It has been reported that a server used to store real-time recordings of phone calls made to the 1177 Swedish Healthcare Guide service for health care information was found completely exposed to the Internet, with no user or password to protect it. Millions of call recordings were left on an open web server that could be accessed with no password, with the conversations going back to 2013, with around 170,000 of them left out in the open.
2.7 million patient calls to Swedish healthcare hotline left unprotected online
The audio recordings of 2.7 millions calls made to 1177 Vårdguiden — Sweden’s healthcare hotline — were left exposed to anyone online, according to Swedish tech publication … https://t.co/oUYlNbgZQR
— Q Malik Fulton (@QMalikFulton) February 18, 2019
Experts Comments below:
Adam Brown, Manager of Security Solutions at Synopsys:
“The exposure of these call recordings is down to a security misconfiguration, and these kind of issues are well known and currently rank at number 6 in the OWASP top 10 which documents the most critical software security flaws today.
The company has applied some security measures and is using HTTPS; however this can offer no protection in this scenario. To avoid these kind of issues, firms must have policy and process to continually monitor the security of production systems, and any findings from that process must be addressed and not simply left as a growing bug pile.
Article 32 of the GDPR states that organisations must implement secure processing, taking into account the state of the art. This doesn’t look the data processor has a defensible position in this case.”
Martin Jartelius, CSO at Outpost24:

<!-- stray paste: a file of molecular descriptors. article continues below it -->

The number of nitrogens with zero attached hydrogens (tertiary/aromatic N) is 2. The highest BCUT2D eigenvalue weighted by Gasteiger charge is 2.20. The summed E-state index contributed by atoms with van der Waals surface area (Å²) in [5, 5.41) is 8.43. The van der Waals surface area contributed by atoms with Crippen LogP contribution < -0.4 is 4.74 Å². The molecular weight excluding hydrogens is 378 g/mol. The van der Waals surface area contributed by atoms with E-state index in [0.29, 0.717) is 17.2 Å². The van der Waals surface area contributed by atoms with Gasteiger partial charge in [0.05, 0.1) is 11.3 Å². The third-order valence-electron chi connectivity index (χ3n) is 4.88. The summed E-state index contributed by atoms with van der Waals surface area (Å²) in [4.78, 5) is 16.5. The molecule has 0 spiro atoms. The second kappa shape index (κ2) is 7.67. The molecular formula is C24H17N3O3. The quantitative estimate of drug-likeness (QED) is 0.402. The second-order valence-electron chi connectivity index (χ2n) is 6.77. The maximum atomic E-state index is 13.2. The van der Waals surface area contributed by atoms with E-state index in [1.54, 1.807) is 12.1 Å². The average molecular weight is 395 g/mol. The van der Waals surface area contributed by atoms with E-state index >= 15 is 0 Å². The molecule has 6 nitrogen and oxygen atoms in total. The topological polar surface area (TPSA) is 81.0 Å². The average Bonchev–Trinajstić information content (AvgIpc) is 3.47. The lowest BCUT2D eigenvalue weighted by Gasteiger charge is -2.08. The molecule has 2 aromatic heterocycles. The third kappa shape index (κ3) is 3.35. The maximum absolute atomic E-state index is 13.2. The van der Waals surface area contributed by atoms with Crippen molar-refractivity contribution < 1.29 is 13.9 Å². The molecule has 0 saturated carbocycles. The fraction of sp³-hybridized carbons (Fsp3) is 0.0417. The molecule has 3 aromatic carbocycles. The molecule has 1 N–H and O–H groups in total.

“This is likely the worst privacy breach in Sweden in modern time. Looking at the breach, it is due to not only lapse security, but a complete lack of any form of protection. The same company also expose other outdated and very weakly protected services to internet, some so outdated a modern system will not even be able to connect to them. The system has been exposed for a long period of time. Attached is a screenshot of what the server looked like 16th of February 2019 (Image 1 in the attached).
“The device is a NAS device, and rather outdated on software. Other examples include unencrypted administration of an exposed router, exposed log management solutions and much else (Image 2 in the attached).
“To summarise, this is the exact kind of system for which the GDPR should matter and why privacy needs to be taken seriously. Furthermore, it is so upsetting to note that someone who takes the right and obligation to record our most private conversations have both a legal and ethical responsibility to keep this data safe – and they failed. Not because of an advanced attack, but for lack of even trying.”
Anjola Adeniyi, Technical Account Manager at Securonix:
“It’s often said that Sweden tops the world rankings for best healthcare, however in this instance the Swedish Healthcare Guide service has failed in its corporate governance and duty of care to its patients and citizens.
GDPR has a clear stance on how personally identifiable information should be handled, which the Swedish Healthcare Guide service has failed to meet and consequently they should be held accountable.
For a breach like this to occur in the healthcare industry is rather shocking as it’s known for handling sensitive data, and organisations can look to the HIPAA regulation as a standard even when it doesn’t apply to them.”